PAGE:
# [Rd] max.col oddity

John Zedlewski jzedlewski at hbs.edu
Sat Dec 16 18:25:14 CET 2006

```Duncan--
Ah, good point, clearly setting the tolerance to 0 is bad in that
case. Also, my code has another problem when the max is negative -- it
will set a negative tolerance! One good fix for both problems is the
following: set the initial value of "large" to the first value in the
row instead of 0.0, then keep the "fmax2(a,large)" approach from my
patch, but at the end, take the absolute value of large. That will
always follow the current docs -- using the largest value, not the
largest absolute value in the row, for comparison.

You proposal of changing the docs and just fixing the infinite
problem sounds like a reasonable approach too, especially if people
are already depending on this behavior (??), although I still think
it's s a little weird that comparing "(-1e10, 2, 3)" will say that 2
or 3 could be the max.
Thanks,
--JRZ

> I think I'd prefer to be clear about what "largest" means in the docs
> rather than dropping the absolute value, because if all entries are
> negative, your version sets the tolerance to 0.

On 12/16/06, Duncan Murdoch <murdoch at stats.uwo.ca> wrote:
> On 12/15/2006 7:09 PM, John Zedlewski wrote:
> > I've noticed that the max.col function with the default "random"
> > option often gives unexpected results. For instance, in this test, it
> > seems clear what the answer should be:
> >
> >> # second col should always be max
> >> x1 = cbind(1:10, 2:11, -Inf)
> >>
> >> # this works fine
> >> max.col(x1, "first")
> >  [1] 2 2 2 2 2 2 2 2 2 2
> >> # this gives random answers
> >> max.col(x1)
> >> [1] 3 1 1 2 3 3 1 3 1 1
> >
> > Ouch! max.col is randomizing across all values.
> > Even without infinite values, something similar can happen:
> >
> >> # test 2 --- tolerance problems
> >>
> >> # clearly column 3 is the max
> >> x1 = cbind(-1e9 * 1:10, 1:10, 2:11)
> >>
> >> # again, first method works:
> >> max.col(x1, "first")
> >  [1] 3 3 3 3 3 3 3 3 3 3
> >> # but random doesn't
> >> max.col(x1)
> >  [1] 2 3 2 3 3 2 2 2 3 2
> >
> > The max.col docs say " there is a relative tolerance of 1e-5, relative
> > to the largest entry in the row", but it's really using the maximum
> > absolute value entry in the row (appl/maxcol.c, line 35 in R 2.4.0).
> > Is this necessary for some sort of S-plus compatibility? If so, I
> > think it would be good to make this absolute value property very clear
> > in the docs, since it can cause subtle bugs (and did for me).
> >
> > Personally, I think the behavior is much nicer with the following patch:
> >
> > --- rplain/R-2.4.0/src/appl/maxcol.c    2006-04-09 18:19:58.000000000 -0400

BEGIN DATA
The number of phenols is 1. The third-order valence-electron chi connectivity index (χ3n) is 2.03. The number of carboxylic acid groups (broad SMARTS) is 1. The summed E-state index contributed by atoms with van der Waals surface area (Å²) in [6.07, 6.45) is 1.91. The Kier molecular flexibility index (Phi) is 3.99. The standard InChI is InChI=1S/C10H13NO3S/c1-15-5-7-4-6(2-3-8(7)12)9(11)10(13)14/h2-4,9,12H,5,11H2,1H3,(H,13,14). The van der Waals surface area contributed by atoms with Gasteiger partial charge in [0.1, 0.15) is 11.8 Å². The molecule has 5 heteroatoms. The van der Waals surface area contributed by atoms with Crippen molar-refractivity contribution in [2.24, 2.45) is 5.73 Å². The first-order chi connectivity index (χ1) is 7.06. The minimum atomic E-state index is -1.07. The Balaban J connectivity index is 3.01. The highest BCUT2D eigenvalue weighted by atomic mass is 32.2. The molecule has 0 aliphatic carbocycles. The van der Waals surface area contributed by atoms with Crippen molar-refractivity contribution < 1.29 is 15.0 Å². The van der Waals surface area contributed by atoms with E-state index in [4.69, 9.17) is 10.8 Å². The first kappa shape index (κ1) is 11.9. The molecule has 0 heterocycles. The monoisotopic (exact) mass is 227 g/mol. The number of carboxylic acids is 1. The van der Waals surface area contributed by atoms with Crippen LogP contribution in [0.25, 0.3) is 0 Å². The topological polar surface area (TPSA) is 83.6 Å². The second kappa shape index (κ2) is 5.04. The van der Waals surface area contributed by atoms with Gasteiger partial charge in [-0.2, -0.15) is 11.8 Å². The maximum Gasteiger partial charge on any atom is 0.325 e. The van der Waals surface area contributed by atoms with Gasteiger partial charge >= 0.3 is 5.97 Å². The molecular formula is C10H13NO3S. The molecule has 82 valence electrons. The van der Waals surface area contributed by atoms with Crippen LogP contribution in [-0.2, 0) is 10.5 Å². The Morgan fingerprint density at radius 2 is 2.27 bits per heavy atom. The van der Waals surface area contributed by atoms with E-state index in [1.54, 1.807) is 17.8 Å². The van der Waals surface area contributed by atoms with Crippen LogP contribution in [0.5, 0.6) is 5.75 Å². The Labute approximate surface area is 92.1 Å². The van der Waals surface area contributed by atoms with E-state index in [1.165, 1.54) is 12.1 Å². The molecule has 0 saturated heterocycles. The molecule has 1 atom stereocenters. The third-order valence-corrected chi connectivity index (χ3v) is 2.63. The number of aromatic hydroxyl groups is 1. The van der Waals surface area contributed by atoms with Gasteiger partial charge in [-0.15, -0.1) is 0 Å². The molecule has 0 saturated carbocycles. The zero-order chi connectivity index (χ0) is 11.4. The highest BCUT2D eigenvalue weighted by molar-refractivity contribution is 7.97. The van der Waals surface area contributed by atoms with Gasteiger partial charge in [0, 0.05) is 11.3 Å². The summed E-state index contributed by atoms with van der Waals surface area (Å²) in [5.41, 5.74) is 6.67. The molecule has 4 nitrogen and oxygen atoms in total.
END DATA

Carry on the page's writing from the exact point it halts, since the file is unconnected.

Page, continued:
> > +++ R-2.4.0/src/appl/maxcol.c   2006-12-14 15:30:56.000000000 -0500
> > @@ -26,13 +26,14 @@
> >        do_rand = *ties_meth == 1;
> >
> >     for (r = 0; r < n_r; r++) {
> > -       /* first check row for any NAs and find the largest abs(entry) */
> > +       /* first check row for any NAs and find the largest entry */
> >        large = 0.0;
> >        isna = FALSE;
> >        for (c = 0; c < *nc; c++) {
> >            a = matrix[r + c * n_r];
> >            if (ISNAN(a)) { isna = TRUE; break; }
> > -           if (do_rand) large = fmax2(large, fabs(a));
> > +           if (!R_FINITE(a)) continue;
> > +           if (do_rand) large = fmax2(large, a);
> >        }
> >        if (isna) { maxes[r] = NA_INTEGER; continue; }
> >
> > ---------------- END   ----------------------
> >
> > This gives the expected behavior in the two examples above.
>
> I think I'd prefer to be clear about what "largest" means in the docs
> rather than dropping the absolute value, because if all entries are
> negative, your version sets the tolerance to 0.
>
> But ignoring infinite values when calculating the largest absolute value
> might be a good idea:  I can't see why someone would want an infinite
> tolerance.
>
> So I'd propose to add your R_FINITE check, and make this change to the docs:
>
> " there is a relative tolerance of 1e-5, relative
>    to the largest finite absolute value in the row"
>
> The copyright notice in the file says this function is from MASS/MASS.c
> by W. N. Venables and B. D. Ripley, so I'd like to hear from at least
> one of them before making a change.
>
> Duncan Murdoch
>
> >
> > (Sorry to crosspost to both this list and R-help, but it was suggested
> > that R-devel would be a more appropriate forum for this.)
> >
> > ______________________________________________
> > R-devel at r-project.org mailing list
> > https://stat.ethz.ch/mailman/listinfo/r-devel
>
>

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